Sean Van Staden
Columnist
4 minute read
7 Jun 2015
12:57 pm

Wits pioneering scientific youth development

Sean Van Staden

From snowy mountains in the Drakensberg to frozen seas in the Western Cape, there is one thing I can tell you about South Africans – we loathe the cold.

Sean van Staden

If a man had a choice between being ice-cold or forced to wear a Speedo on a sunny beach, he would muster up his strength and pride but always go sexy and go Speedo.

Over the past two weeks, we have been busy with our yearly mass testing of youth footballers. This will mark the third year that Wits Juniors Football Club has invested in conducting sports science testing for approximately 500 players. This would also make them the only club in South Africa who focus on tracking their athletes from a scientific perspective.

A couple of short years back, there was a huge uproar about youth football development in South Africa and the lack thereof. Wits Juniors management took a bold step and sprang from the starting blocks in doing things differently. If you think it’s only the football side who are changing their playing platform, then think again. Wits Centre for Exercise Science and Sports Medicine, led by Professor Demitri Constantinou and sports scientist Marc Booysen, are also on a journey to take Wits sport to another level. In a meeting I had with them, they utter these beautiful words that would give any scientist goosebumps: “When someone thinks Wits Sports, they will think sports science. The two will go hand-in-hand.”

Let me explain why assessments are so important, especially in a set-up like Wits Juniors. Young athletes are developing at all rates, shapes and sizes and in the pre-puberty stage it is important to know how far your child is advancing in comparison to his peers. Self-esteem and confidence play an important role in your child’s development. If your child is picked last for a team every time, how do you think he will start to react to playing sport? The sad truth is, he might start hating it and for many early bloomers, it might be no fault of their own.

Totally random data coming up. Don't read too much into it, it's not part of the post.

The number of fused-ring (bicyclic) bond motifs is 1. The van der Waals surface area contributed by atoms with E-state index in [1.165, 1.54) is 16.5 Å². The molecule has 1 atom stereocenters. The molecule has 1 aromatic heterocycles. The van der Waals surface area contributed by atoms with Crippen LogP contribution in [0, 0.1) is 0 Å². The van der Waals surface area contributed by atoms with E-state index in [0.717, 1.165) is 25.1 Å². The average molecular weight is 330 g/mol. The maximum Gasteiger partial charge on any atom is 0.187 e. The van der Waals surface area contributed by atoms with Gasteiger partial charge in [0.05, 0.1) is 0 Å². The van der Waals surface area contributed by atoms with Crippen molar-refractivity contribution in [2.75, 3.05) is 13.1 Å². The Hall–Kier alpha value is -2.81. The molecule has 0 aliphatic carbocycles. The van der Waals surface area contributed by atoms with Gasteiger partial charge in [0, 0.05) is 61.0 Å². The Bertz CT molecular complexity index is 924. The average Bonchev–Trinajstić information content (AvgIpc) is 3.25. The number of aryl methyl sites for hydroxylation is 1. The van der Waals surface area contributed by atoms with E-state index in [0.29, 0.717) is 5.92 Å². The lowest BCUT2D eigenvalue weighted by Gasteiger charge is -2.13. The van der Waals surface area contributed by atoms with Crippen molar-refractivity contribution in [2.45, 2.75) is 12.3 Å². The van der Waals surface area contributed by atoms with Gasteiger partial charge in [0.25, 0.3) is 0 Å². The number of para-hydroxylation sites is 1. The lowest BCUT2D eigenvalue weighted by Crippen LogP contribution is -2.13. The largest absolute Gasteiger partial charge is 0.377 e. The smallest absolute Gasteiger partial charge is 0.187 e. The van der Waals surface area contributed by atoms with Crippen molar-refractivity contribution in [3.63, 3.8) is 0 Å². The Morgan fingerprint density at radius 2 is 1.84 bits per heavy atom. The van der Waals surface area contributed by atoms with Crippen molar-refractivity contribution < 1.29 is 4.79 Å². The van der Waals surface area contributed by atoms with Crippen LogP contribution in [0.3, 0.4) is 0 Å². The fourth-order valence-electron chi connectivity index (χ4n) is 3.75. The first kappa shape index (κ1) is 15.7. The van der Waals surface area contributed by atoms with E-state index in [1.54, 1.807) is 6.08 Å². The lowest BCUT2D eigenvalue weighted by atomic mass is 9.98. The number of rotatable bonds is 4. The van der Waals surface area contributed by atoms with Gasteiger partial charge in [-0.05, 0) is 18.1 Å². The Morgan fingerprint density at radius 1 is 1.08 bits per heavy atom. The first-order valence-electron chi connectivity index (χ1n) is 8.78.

Sport is played not by your exact age, but rather under an age group – under-10s for example. This could mean you could have a player who has just turned nine and a player who is almost turning 10. Eight months in youth terms is a big enough gap to give the older – but legal – player, an unfair advantage in speed, strength and power. This could be the reason why your child is sitting on the bench.

To any young athlete, having an eight-month physiological advantage will allow older players to get selected first, be picked for tougher, better teams, experience better competition and ultimately develop faster than a younger player in the same age group.

A simple way to explain this concept is to have a skilled under-16 who is almost turning 17 play for an under-15 team? Do you think he can make a big enough difference to influence a win?

The second most important reason why we assess, is to track an athlete’s performance year-on-year. Yes, we have the data to compare him to his peers, which is important, but it is more important to see if the athlete is progressing each year in all areas of physicality. One of the tests we perform is the broad jump. The athlete stands legs shoulder-width apart and jumps and lands as far as possible.

We measured the distance the athlete covers from the start to the heel. Broad jump tells us about the athlete’s leg strength and his ability to move his body mass around. A poor jump average would indicate poor leg strength which will mean a probability of slow reaction times, below-average speed, low endurance and a high risk of injury.

Athletes should grow naturally bigger, faster and stronger yearly without intervention.

What happens if you find out that your child has not progressed in the last year due to possible environmental factors such as living in a concrete urban jungle, no safe parks to play in and schools not offering physical training? Would you be concerned? You should be.

By knowing the facts through assessments each year, you as a parent can take the appropriate action or intervention plan in making sure your child has a sustainable and progressive yearly development.

Wits understands this philosophy and has implemented a system that gives parents the best opportunities in developing their children through sports science. Assessment and tracking are important and it’s about time you start asking the right questions. What is your club doing for your child’s sporting development and who is tracking your child’s year’s development progress? I would love to hear your thoughts.

Find me on Twitter @SeanVStaden.